L.A. political donor Ed Buck sentenced to 30 years in prison for the rape and murder of two gay Black men

Black activists had previously voiced frustration with law enforcement’s refusal to take the accusations against Buck seriously

Los Angeles political donor Ed Buck was sentenced to 30 years in prison last Thursday, for drug and sex crimes that included providing lethal doses of methamphetamine to two Black men. The sentence comes after last year’s conviction of the openly gay actor, model and businessman of multiple felonies, including overdosing his victims with the lethal drug and enticing them to cross state lines to engage in prostitution.

“Buck does not value human life beyond his own,” wrote U.S. attorney Chelsea Norell in a memo urging U.S. District Judge Christina A. Snyder to sentence Buck to life in prison. “He used human beings as playthings, destroying their lives merely to appease his own sexual gratifications.”

A self-made millionaire, Buck made a name for himself through his business interests and involvement in Arizona and California state politics. Prior to his trial, he was well known for his advocacy around AIDS awareness and his campaign to impeach Arizona’s governor, Evan Mecham, in 1987. By his 40s, however, Buck had moved to California and was engaging in excessive amphetamine use.

Buck began luring young Black men, who were often homeless, dealing with addiction and engaging in sex work, into “party and play” sessions at his Laurel Avenue apartment. The men who testified against Buck said he would offer them extra money if they allowed him to inject them with methamphetamine—sometimes even withholding payment if they didn’t smoke enough or let him inject them. Once they were unconscious, he filmed himself physically abusing and sexually assaulting them. Witnesses who testified at the trial said he also referred to Black men using the N-word.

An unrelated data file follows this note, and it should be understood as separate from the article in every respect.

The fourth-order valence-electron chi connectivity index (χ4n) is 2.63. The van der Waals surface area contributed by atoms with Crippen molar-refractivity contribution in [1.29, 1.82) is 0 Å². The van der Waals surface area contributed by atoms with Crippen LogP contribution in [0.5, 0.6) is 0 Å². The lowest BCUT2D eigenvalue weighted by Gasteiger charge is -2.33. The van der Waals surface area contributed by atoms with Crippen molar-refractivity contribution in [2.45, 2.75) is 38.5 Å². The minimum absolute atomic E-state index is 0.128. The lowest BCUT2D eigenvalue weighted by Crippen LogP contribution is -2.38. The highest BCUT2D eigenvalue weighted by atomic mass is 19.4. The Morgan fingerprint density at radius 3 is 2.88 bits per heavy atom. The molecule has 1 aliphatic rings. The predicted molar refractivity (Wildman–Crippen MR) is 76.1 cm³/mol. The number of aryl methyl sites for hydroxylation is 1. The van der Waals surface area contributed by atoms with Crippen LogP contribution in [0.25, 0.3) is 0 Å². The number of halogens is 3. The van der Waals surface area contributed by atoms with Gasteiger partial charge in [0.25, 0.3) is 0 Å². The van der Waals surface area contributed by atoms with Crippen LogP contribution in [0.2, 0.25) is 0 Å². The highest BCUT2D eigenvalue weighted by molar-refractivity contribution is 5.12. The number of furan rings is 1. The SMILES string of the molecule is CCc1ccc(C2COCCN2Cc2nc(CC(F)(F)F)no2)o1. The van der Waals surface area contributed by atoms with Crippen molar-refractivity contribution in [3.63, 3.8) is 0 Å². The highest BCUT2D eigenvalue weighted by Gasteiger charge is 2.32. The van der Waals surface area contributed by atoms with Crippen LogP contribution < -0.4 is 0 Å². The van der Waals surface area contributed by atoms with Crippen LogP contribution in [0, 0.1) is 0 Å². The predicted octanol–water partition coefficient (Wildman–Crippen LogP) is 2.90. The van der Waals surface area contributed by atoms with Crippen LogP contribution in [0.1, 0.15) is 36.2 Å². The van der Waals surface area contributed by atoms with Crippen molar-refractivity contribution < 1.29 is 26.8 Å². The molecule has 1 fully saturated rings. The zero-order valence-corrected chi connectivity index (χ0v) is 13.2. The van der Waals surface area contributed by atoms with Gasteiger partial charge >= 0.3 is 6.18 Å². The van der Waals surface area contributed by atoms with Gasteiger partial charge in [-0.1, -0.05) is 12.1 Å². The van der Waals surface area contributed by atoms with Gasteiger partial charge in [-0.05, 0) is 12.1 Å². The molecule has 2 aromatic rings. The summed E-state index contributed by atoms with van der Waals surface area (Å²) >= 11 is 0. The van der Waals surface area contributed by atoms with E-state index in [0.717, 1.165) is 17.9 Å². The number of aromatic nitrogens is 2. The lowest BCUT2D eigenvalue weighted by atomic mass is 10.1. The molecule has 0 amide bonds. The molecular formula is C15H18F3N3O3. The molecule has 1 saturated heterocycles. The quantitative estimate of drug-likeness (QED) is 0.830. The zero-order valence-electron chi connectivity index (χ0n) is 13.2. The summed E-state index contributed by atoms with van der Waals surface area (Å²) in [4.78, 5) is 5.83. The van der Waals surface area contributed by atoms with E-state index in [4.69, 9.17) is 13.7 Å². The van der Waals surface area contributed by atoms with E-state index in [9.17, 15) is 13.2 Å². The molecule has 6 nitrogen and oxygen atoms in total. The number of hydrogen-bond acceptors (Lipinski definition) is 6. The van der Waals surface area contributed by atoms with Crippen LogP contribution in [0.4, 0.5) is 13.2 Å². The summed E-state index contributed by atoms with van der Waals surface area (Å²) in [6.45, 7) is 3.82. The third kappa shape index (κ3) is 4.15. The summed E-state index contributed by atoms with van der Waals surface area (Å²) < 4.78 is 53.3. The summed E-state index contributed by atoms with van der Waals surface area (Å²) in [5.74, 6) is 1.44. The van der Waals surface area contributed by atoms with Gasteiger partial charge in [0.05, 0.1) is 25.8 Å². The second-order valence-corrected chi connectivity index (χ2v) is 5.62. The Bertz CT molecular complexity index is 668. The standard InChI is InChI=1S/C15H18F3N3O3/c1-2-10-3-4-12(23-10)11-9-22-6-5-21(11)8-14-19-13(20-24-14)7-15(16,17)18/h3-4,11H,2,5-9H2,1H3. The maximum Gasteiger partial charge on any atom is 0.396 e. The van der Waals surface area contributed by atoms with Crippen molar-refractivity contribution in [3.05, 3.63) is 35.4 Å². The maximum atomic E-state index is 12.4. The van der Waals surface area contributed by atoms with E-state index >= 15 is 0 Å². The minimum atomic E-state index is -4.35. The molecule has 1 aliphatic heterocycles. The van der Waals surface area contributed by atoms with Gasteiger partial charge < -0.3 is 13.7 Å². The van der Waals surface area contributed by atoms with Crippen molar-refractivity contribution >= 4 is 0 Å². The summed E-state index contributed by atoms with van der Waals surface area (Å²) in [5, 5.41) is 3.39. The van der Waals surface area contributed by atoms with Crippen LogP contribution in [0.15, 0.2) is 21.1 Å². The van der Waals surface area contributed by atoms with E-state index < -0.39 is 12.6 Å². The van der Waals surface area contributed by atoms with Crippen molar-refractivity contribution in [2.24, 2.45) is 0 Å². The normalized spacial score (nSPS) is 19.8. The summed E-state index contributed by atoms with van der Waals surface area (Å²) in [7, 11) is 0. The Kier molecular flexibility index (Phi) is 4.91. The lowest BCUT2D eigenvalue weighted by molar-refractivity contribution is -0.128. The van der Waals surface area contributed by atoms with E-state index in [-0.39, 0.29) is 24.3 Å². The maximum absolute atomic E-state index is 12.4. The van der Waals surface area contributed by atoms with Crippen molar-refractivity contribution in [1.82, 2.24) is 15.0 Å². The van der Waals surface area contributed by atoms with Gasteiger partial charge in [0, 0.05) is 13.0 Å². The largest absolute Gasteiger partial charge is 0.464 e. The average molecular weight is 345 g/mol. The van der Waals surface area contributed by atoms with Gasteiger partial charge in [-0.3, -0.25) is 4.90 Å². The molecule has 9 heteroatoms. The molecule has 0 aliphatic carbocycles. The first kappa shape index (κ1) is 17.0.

The two men who died in Buck’s apartment were found in near-identical circumstances. Twenty-six-year-old Gemmel Moore flew in from Texas on a ticket that Buck had purchased in 2017, only to die at Buck’s residence hours after arrival. Authorities initially ruled his death an accident but reopened an investigation after Moore’s mother and friends publicly questioned the finding.

The second victim, 55-year-old Timothy Dean, went to Buck’s apartment in January 2019, where he overdosed within the next hour, according to a sentencing memo from Norell. But it took the near death of a third victim for authorities to finally arrest Buck later that year. 

In September 2019, Buck injected Dane Brown with three doses of methamphetamine before he managed to escape and call 911. Buck was arrested a week later. Although only two men have been reported dead, investigators say he abused as many as 10 or more victims in total.

Black LGBTQ2S+ activists have been sounding the alarm on Ed Buck since Moore’s death, with writer Jasmyne Cannick and outlets like The Black Wall Street Times voicing frustration with law enforcement’s refusal to take the accusations against Buck seriously.